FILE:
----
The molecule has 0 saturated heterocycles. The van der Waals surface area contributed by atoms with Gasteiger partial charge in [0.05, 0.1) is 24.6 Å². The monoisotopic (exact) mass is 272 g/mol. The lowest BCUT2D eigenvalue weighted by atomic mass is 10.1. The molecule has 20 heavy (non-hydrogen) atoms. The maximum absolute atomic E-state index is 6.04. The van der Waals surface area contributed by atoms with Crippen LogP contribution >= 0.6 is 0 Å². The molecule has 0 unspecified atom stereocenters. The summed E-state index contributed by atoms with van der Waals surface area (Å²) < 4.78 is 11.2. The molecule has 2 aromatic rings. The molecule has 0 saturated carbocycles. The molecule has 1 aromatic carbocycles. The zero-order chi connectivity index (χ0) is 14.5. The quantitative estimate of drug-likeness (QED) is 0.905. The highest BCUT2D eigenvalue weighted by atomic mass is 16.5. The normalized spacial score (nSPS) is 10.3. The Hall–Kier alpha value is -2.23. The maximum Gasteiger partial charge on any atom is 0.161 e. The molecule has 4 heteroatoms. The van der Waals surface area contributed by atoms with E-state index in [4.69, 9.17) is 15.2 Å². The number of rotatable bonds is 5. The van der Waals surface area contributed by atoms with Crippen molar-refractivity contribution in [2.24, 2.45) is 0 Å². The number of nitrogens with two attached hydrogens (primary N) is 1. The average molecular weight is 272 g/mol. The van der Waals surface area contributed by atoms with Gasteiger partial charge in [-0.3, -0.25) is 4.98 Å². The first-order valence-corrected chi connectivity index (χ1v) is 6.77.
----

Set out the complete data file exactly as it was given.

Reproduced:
The molecule has 0 saturated heterocycles. The van der Waals surface area contributed by atoms with Gasteiger partial charge in [0.05, 0.1) is 24.6 Å². The monoisotopic (exact) mass is 272 g/mol. The lowest BCUT2D eigenvalue weighted by atomic mass is 10.1. The molecule has 20 heavy (non-hydrogen) atoms. The maximum absolute atomic E-state index is 6.04. The van der Waals surface area contributed by atoms with Crippen LogP contribution >= 0.6 is 0 Å². The molecule has 0 unspecified atom stereocenters. The summed E-state index contributed by atoms with van der Waals surface area (Å²) < 4.78 is 11.2. The molecule has 2 aromatic rings. The molecule has 0 saturated carbocycles. The molecule has 1 aromatic carbocycles. The zero-order chi connectivity index (χ0) is 14.5. The quantitative estimate of drug-likeness (QED) is 0.905. The highest BCUT2D eigenvalue weighted by atomic mass is 16.5. The normalized spacial score (nSPS) is 10.3. The Hall–Kier alpha value is -2.23. The maximum Gasteiger partial charge on any atom is 0.161 e. The molecule has 4 heteroatoms. The van der Waals surface area contributed by atoms with E-state index in [4.69, 9.17) is 15.2 Å². The number of rotatable bonds is 5. The van der Waals surface area contributed by atoms with Crippen molar-refractivity contribution in [2.24, 2.45) is 0 Å². The number of nitrogens with two attached hydrogens (primary N) is 1. The average molecular weight is 272 g/mol. The van der Waals surface area contributed by atoms with Gasteiger partial charge in [-0.3, -0.25) is 4.98 Å². The first-order valence-corrected chi connectivity index (χ1v) is 6.77.